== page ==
2022 Just Above Midtown, Museum of Modern Art, New York, NY.; Afterimages: Pop Art and Beyond from the Fisher and SFMOMA Collections, San Francisco Museum of Art, San Francisco, CA.; On the Nature of Things, co-curated by Alex Gauber and Alex Fitzgerald, Andrew Kreps Gallery, New York, NY.; Drawing Connections: Raymond Saunders with Laura Vandenburg, Jordan Schnitzer Museum of Art, University of Oregon, Eugene, OR (two person exhibitions).

2011 Now Dig This! Art and Black Los Angeles 1960-1980, Hammer Museum, Los Angeles, CA.

2002 In the Spirit of Martin: The Living Legacy of Dr. Martin Luther King Jr. a traveling exhibition organized by The Smithsonian Institution and Verve Editions.; Houses of the Spirit: Works by African American Artists, Miami Dad Cultural Center, Miami, FL.

1986 Martin Luther King: A Documentary, Eloise Smith Gallery, University of California, Santa Cruz, Santa Cruz, CA.

1983 Recent Acquisitions in Contemporary Art, Part I, Museum of Art, Carnegie Institute, Pittsburgh, PA.

1978 Musee des Arts Decoratifs, Paris, France.

1977 Stedelijk Museum, Amsterdam, The Netherlands.

1974 Weatherspoon Art Museum, University of North Carolina, Chapel Hill, NC.; Montgomery Museum of Fine Art, Montgomery, AL.; Indiana University Art Museum, Bloomfield, IN.

1972-73 Galerie d'art, Universitie de Moncton, Moncton, Canada.; The Art Museum, Rhode Island School of Design, Providence, RI.

1970 The Metropolitan Museum of Art, New York, NY

Lastly, some notable public collections include the Carnegie Institute Museum of Art in Pittsburgh, Dartmouth College, Fisk University, Howard University, Metropolitan Museum of Art in New York, The Museum of Modern Art in New York, San Francisco Museum of Modern Art in California, University Art Museum in Berkeley, and The University of Texas' James A. Michener Collection in Austin. All of these places, and many more, have rights to house Raymond Saunders' art until further notice.


Raymond Saunders works are in collections including the Museum of Modern Art, National Gallery of Art, Philadelphia Museum of Art and the Walker Art Center. Other collections he is included in are the Achenbach Foundation for Graphic Arts at the Legion of Honor (San Francisco, California), Bank of America (San Francisco, California), the Carnegie Museum of Art (Pittsburgh, Pennsylvania, the Crocker Art Museum (Sacramento, California), Hunter College (New York, New York), Howard University (Washington, D.C.), the Metropolitan Museum of Art (New York, New York), the M. H. de Young Memorial Museum (San Francisco, California), the Museum of Contemporary Art (Los Angeles, California), the Museum of Modern Art (New York, New York), the Oakland Museum of California (Oakland, California), the Pennsylvania Academy of the Fine Arts (Philadelphia, Pennsylvania), the San Francisco Museum of Modern Art (San Francisco, California), the Berkeley Art Museum (Berkeley, California), the Walker Art Center, (Minneapolis, Minnesota), and the Whitney Museum of American Art(New York, New York).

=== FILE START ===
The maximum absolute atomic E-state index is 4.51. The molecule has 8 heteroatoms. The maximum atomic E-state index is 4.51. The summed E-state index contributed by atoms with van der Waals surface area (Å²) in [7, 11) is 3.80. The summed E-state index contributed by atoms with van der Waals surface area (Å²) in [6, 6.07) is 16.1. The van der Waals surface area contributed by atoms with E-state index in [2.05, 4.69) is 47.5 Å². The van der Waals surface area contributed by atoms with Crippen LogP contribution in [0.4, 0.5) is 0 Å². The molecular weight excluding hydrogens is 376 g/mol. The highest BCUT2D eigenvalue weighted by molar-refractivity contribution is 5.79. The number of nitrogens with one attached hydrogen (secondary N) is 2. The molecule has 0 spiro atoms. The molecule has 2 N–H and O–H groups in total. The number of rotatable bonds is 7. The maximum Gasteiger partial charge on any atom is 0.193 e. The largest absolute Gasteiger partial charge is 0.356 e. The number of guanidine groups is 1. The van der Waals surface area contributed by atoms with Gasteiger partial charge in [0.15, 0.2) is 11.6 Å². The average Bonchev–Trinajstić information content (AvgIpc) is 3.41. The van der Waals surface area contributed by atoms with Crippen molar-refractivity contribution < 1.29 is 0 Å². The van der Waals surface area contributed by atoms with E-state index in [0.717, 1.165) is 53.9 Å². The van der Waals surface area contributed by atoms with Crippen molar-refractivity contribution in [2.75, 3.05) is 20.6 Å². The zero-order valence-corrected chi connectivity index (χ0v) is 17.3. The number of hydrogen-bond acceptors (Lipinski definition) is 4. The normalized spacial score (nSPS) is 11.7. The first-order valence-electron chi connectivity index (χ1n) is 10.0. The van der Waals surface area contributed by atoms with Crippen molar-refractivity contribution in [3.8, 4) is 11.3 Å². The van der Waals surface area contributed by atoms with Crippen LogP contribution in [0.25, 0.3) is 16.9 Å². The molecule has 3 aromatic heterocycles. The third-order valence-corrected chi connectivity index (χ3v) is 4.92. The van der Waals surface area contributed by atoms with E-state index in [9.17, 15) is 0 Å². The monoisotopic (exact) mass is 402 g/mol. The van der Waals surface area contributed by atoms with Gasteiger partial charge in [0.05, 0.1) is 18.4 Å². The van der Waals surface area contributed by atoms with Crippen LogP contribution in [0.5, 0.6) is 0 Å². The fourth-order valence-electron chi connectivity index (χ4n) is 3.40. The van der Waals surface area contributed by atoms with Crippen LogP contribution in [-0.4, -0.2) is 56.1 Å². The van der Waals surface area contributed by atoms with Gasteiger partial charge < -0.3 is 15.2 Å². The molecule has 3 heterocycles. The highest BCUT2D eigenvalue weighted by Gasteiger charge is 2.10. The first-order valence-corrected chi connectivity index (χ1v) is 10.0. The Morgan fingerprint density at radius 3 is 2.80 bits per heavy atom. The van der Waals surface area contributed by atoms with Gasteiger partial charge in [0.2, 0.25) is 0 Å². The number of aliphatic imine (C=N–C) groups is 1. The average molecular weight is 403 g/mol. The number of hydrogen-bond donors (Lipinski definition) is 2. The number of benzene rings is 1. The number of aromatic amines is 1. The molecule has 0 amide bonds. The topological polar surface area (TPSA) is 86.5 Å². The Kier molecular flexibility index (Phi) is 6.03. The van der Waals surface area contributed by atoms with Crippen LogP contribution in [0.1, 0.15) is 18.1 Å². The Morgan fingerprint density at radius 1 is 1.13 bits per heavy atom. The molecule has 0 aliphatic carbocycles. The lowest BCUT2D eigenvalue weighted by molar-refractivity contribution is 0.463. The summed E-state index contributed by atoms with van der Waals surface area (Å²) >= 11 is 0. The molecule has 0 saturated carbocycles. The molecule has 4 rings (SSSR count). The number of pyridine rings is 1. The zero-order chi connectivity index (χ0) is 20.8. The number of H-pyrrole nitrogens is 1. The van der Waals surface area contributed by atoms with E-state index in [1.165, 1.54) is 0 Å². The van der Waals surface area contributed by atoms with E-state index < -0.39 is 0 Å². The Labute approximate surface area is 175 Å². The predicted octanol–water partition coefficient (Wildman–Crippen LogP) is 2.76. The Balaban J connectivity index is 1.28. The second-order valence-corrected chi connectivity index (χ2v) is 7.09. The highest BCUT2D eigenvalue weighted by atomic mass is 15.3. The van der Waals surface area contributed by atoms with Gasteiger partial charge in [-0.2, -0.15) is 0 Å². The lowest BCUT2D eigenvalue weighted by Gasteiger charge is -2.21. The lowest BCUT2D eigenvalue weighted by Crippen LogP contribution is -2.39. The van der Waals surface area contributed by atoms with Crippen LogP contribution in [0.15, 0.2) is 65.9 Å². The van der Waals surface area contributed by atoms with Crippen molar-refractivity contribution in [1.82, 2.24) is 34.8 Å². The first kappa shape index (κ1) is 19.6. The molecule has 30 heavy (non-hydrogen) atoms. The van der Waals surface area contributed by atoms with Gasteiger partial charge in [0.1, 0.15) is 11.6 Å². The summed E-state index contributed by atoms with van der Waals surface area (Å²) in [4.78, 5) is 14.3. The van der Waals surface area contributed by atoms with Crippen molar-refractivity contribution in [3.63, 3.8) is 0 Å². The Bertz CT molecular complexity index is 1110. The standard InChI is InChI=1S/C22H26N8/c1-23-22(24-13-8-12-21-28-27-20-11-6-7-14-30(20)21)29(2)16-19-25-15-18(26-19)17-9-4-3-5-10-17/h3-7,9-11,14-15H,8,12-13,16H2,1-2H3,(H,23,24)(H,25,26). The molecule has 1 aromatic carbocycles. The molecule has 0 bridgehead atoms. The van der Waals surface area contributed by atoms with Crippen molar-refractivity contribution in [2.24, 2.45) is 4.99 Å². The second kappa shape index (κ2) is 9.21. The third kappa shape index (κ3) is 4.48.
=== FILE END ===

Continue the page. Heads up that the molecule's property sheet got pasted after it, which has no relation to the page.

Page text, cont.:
In 1964 Saunders was awarded a Rome Prize Fellowship in painting. He was awarded a Guggenheim Fellowship in 1976 and two National Endowment for the Arts Awards the first in 1977, the second in 1984. In 1988 he was a recipient of the 9th annual Awards in the Visual Arts.

In 1976, Saunders was also awarded Guggenheim Fellowship, given to individuals in many different fields and creation under any art form. This Fellowship allowed for Saunders to create many works, possibly his works after 1976. Many of his pieces used objects that were recycled and given a new purpose within his art. Other Awards include the National Endowment for the Arts Award (1977 and 1984), as well as the Schwabcher Frey Award by the San Francisco Museum of Modern Art. The National Endowments for the Arts Award is a very prestigious honor, as only a handful are given out per year, and it is recognized as one of the largest awards to receive as an artist in America.  

Curatorial projects

Saunders curated Paris Connections in 1992 at San Francisco's Bomani Gallery.

Political and social commentary

Saunders' work overall combines expressionism and abstraction with his own personal ideas and experiences. His paintings pick up on these influences within their background, busy surfaces, and suggestion of race. Going through the Pittsburgh public school system, Saunders continues to use iconic suggestions of blackboards and chalk within his pieces. Additionally, Saunders uses his familiarity with Jazz to distort the underlaying commentary in his pieces. With intertwining details of his history as well as popular narratives, Saunders expresses imbalances and stability within the black community in an urban area.

Relating to Black art history as a whole, Saunders was one of the many black artists who worked from his personal experience. Although, he had an extreme distaste for critics who grouped black artists together as social commentators. In his article "Black is a Color", Saunders argues that grouping these artists who discuss social misconduct within the black community does more harm than good. This idea of the Model minority has been prevalent in many other art movements, as it is sometimes seen as a minority's responsibility to pronounce their experience and establish a change.

Saunders, in an 1994 interview with SFMOMA, stated his ideas of the artistic process, and breaking away from any niche critics put him within. He states that "[anything] other than what you think you accomplished, is really not important" in which the processes the artist takes and what they believe the true meaning of the piece is solely what is important. This idea of the artists reflection on their work coincides with the prior ideas shared in "Black is a Color". Additionally, Saunders argues that "the way that I work, it is by design and by default" and that the process of making art and practice of becoming an artist is what makes an artwork special.